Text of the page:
Health

Cooking for One Can Be Fun, Easy and Delicious. Here’s How.

The new season of “The Bear” is coming soon, and one memorable scene from the last season starts with the chef Sydney Adamu, played by Ayo Edebiri, cracking a few eggs into a bowl. She then enters the meditative bliss that is making a perfect omelet. Watching her nudge the golden disk over and around a line of creamy cheese brings to mind the sandwich scene from the 2004 movie “Spanglish,” where Adam Sandler, playing a chef alone in his home kitchen after a long night at the restaurant, slides a fried egg over bacon and tomatoes shingled on a thick slice of toast.

What they have in common is how well they capture the culinary ecstasy of making dishes best prepared as single servings in the quiet of the kitchen. In those moments, all of your senses are attuned to creating this small, simple, beautiful thing.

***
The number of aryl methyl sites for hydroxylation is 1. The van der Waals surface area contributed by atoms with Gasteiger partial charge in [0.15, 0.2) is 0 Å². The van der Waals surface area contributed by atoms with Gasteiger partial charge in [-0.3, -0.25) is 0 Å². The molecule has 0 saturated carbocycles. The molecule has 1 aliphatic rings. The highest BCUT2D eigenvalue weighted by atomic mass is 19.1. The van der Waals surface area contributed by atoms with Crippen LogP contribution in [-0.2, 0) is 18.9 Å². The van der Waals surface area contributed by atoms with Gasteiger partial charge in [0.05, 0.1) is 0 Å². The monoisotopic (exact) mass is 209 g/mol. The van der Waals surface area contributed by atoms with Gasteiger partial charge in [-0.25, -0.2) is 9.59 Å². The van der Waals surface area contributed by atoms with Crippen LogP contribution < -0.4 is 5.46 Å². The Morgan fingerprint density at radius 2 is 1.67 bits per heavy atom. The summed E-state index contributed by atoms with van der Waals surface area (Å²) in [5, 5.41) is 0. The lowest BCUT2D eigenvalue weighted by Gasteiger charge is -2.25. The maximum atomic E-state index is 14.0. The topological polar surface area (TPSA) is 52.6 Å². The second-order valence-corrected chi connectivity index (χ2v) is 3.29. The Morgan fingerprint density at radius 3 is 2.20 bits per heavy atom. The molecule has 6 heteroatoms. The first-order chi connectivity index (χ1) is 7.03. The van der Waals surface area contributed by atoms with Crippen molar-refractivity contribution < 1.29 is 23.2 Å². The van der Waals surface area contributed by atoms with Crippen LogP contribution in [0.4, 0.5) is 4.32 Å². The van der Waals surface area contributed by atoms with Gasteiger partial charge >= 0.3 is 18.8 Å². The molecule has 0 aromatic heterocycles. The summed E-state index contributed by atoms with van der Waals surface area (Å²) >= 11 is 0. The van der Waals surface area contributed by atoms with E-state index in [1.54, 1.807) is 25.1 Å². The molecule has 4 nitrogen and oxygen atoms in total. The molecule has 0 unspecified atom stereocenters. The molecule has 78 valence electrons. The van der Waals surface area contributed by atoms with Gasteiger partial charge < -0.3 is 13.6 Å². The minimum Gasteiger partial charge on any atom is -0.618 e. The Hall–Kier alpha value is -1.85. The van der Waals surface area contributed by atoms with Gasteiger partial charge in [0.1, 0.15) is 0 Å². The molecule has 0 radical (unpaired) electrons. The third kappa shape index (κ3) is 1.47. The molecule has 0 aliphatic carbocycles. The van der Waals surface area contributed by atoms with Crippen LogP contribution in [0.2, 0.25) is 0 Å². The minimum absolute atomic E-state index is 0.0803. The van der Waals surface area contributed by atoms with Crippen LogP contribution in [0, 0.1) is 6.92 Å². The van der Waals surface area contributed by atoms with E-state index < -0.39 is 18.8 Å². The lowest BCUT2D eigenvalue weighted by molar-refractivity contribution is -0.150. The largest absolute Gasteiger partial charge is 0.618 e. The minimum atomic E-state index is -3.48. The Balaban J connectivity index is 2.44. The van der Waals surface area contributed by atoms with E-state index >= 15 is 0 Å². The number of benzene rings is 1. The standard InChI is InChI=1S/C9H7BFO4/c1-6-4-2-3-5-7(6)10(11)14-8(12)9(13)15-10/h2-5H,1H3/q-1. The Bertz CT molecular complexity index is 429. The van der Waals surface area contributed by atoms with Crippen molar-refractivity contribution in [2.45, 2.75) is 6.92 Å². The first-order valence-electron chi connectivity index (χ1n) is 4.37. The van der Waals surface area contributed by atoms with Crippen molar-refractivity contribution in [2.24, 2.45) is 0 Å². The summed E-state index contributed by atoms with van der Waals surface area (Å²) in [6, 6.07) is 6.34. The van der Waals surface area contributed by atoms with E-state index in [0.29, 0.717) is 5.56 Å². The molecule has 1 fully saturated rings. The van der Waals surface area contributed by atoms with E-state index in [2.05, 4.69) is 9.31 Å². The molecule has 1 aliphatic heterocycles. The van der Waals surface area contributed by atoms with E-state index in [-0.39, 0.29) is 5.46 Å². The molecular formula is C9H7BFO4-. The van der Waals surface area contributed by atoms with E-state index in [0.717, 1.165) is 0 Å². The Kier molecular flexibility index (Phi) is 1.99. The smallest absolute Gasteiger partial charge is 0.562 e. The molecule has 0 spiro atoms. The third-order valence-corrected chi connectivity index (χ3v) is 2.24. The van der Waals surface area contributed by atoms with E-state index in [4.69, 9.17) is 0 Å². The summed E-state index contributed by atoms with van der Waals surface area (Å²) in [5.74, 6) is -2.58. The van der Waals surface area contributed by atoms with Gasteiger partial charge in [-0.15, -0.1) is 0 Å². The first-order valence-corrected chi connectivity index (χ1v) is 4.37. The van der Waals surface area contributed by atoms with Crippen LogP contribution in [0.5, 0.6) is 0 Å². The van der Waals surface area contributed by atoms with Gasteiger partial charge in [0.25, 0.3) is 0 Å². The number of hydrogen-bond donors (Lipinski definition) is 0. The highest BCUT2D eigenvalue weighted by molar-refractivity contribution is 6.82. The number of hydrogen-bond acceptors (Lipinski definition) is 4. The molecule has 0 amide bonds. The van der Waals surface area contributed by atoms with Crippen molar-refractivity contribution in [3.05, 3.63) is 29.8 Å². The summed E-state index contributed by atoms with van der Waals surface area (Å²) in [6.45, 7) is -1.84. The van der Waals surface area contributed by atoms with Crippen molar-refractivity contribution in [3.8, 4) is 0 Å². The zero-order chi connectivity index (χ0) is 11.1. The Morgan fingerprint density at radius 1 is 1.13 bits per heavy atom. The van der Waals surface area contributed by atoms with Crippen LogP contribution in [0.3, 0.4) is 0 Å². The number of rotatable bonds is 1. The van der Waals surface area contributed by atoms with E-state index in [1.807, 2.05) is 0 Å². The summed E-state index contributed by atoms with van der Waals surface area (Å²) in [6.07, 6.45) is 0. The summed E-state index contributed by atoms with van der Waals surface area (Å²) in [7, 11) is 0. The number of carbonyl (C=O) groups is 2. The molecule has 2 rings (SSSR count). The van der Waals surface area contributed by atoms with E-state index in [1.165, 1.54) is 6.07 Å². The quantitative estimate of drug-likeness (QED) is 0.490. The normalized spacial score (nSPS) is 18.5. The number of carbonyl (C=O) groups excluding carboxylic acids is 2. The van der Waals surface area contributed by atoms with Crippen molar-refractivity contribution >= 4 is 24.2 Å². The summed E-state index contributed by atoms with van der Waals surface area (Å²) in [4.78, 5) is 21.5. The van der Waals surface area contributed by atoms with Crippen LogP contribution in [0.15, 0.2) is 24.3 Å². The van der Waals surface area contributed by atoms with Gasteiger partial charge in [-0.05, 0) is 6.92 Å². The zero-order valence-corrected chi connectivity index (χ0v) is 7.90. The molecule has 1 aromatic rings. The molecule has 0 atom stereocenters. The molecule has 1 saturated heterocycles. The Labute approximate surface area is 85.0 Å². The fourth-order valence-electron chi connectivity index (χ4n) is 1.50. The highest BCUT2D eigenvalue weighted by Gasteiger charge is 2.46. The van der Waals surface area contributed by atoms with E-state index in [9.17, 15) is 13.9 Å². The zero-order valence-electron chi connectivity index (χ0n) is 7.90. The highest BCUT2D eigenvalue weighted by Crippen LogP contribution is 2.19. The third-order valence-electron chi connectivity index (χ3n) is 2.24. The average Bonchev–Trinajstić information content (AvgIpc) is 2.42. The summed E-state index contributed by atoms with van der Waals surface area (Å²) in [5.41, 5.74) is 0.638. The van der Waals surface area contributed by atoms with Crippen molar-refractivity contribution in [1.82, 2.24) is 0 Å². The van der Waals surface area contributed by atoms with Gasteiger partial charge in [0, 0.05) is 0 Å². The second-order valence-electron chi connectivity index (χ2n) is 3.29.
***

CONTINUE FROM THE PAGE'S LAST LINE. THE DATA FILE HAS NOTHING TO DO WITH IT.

It works only when cooking for one.

This isn’t to say that’s what the experience is always like. If you’ve been cooking for only yourself for years, you’ve already lived this reality. But if you’re new to it, on your own after crowded college dorms or packed family homes, know that preparing single-serving meals can feel more challenging than cooking for a crew.


Recipes: Cooking for One


Klancy Miller celebrated the joys of cooking for one in her 2016 book “Cooking Solo: The Fun of Cooking for Yourself,” but at a certain point during the pandemic, she burned out in the kitchen and turned to takeout.

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